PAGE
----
According to the Gospel of Mark, the first words of Jesus’ first sermon had to do with time: “The time is fulfilled.” He meant, in part, that time was up. There was a note of compelling urgency in his words—of impending crisis and approaching judgment. Time was running out and winding down. Whatever men and women were going to do about their lives they needed to do quickly, because the opportunity to act was about to be taken from them. At the longest, we are given a mere handful of days, and we live in a wonderful but precarious world where crisis can brew and rage as quickly and dangerously as a storm. Whatever we intend to do with and about our lives, the time is now, because time is nearly up.
In John Steinbeck’s novel Sweet Thursday, there is a character named Doc, who has a Ph.D. from the University of Chicago, and who makes a living in Monterey by collecting marine specimens from the tide pools and selling them. Doc enjoys his life, but he’s aware of the ticking of the clock and the turning of the pages of the calendar:
The end of life is now not so terribly far away—you can see it in the way you see the finish line when you come into the home stretch—and your mind says, “Have I worked enough? Have I eaten enough? Have I loved enough?” All of these, of course, are the foundations of man’s greatest curse, and perhaps his greatest glory. “What has my life meant so far, and what can it mean in the time left to me?” And now we’re coming to the wicked, poisoned dart: What have I contributed to the Great Ledger? What am I worth? (Penguin Books, p. 22.)
Doc’s question is a good one: “What has my life meant so far, and what can it mean in the time left to me?” When we ask those kinds of questions, we realize the wisdom and challenge in Jesus’ words, “The time is fulfilled.” Time’s nearly up. So, it’s time for you and me to get on with it: to take the hard decision, to make the difficult choice, to let go of the past, to embrace the future, and to live in the here and now the life we know, somewhere deep inside, we were meant to live. It’s time to look in the mirror and to be honest about what we see there, to admit our failures, to acknowledge our disappointments, to name our wounds, to celebrate our victories, to claim our strengths, to grieve our losses, and to give thanks for our gifts. It’s time to look into the eyes of Jesus and be hopeful about we see there: the love he has for us, just as we are, the compassion he has for our brokenness, and the hope he has for us and for the world.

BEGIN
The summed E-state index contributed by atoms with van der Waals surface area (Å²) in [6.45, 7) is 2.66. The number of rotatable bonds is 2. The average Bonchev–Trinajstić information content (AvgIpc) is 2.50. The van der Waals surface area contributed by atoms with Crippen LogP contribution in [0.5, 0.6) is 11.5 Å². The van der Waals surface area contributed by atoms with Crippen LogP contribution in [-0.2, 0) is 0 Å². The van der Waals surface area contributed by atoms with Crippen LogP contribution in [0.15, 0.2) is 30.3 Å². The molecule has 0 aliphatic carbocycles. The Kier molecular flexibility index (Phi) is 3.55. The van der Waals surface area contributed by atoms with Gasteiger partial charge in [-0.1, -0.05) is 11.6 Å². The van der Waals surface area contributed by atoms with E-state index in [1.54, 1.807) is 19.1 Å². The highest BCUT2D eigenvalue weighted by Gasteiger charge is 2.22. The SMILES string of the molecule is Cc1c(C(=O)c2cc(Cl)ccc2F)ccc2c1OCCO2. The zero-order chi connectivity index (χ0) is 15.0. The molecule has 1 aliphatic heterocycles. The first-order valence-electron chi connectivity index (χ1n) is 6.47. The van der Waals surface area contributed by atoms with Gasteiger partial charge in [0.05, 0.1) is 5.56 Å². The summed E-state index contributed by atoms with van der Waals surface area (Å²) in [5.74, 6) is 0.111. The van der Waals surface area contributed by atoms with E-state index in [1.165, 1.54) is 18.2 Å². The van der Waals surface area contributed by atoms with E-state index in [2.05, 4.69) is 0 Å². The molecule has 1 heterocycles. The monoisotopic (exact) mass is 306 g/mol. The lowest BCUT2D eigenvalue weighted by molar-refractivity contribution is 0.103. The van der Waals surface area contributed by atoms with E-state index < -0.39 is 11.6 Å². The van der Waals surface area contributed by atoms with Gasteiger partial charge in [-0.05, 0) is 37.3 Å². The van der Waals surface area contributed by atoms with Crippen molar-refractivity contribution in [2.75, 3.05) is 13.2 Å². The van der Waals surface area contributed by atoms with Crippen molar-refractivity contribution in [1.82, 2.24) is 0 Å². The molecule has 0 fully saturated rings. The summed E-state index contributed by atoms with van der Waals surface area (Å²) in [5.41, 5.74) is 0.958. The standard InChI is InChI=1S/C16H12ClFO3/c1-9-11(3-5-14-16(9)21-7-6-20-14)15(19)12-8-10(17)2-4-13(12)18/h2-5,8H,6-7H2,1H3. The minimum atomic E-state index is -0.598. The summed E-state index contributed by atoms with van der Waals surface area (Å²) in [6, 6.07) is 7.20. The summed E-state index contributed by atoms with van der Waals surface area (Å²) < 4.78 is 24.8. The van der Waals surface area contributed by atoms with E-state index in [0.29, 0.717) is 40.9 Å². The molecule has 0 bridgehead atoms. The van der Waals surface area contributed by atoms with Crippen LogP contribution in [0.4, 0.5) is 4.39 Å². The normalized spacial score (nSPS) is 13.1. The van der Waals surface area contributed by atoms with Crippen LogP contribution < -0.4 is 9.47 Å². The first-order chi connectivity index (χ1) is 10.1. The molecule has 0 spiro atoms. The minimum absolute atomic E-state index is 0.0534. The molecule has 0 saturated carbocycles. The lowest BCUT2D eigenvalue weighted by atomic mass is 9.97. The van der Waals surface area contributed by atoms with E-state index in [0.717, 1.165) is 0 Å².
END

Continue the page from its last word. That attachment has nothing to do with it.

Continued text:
When Jesus said, “the time is fulfilled” he also meant that the time was full of possibility. As you know, in the language of the New Testament, there are two words for time. One of those words describes clock and calendar time—the relentless wearing away of the hours, the ceaseless succession of one day after another, and the tireless passing of year after year. There is nothing to hope for in this kind of time; time is dreary and empty, and life is just one routine and dull thing after another. As the writer of Ecclesiastes once said: “All things are wearisome; more than anyone can express; the eye is not satisfied with seeing, or the ear with hearing. What has been is what will be, and what has been done is what will be done; there is nothing new under the sun.”
There is, though, another word for time, and it is the one Jesus used when he said, “The time is fulfilled.” It is the word for a season of harvest and fruitfulness; it speaks of opportunity and welcome and bears witness to the new and unexpected. It is time ripe with vitality, permeated with promise, and fresh with creativity.. When Jesus said “the time is fulfilled,” he meant that it was a season laden with potentiality and pregnant with possibility. He meant that the time is right and the time is now to make the changes we want and need to make in our lives. What we couldn’t believe was possible before seems possible now.
It’s possible, because, as Jesus went on to promise, “the kingdom of God has come near.” Jesus has brought the kingdom of God close to us, so close that it is possible for us to live in it, to experience it, and to draw strength and courage from it, even while we still live, simultaneously, in the kingdoms of this world. The kingdom of God exists wherever we acknowledge God’s authority and do God’s will. The realm of God is that place just beyond every place where peace and justice embrace, where the lion and the lamb lie safely together, where the hungry sit down to a feast, and the oppressed lose their chains. It where life is ordered and shaped by the ways of Jesus—where the lonely are invited to the party, where the weak find strength, and where the sinner finds mercy. In Jesus, that wondrous, peaceable kingdom of God has come into history. It is near to us: all we have to do is open our hearts to receive and experience it and reach out to welcome and embrace it. In the energy and strength, courage and passion of God’s will and way—in the kingdom of God—we become what God meant us to be; we do what God meant us to do. Jesus has brought that kingdom near to us, so near that the time is right and the time is now for us to do what we most need to do.
Guy, I think that you have written a very good Christianity Phase I/Phase II message to the two pieces of Scripture. However I wonder if a Phase III (textual
criticism) understanding of the two pieces would have Jesus the
Nazirite(?)apocalyptic Jew saying that God had anointed him to be the Branch of David Messiah for the Kingdom of Israel and it would be revealed soon? Don Brannon
There's no doubt, Don, that Mark's first readers would have felt the urgency and promise I tired to describe precisely because they would have seen and heard Jesus against the background of their hope for David's anointed successor ("Messiah/Christ") who would act immediately to liberate Israel and usher in the kingdom as they understood it. Thanks.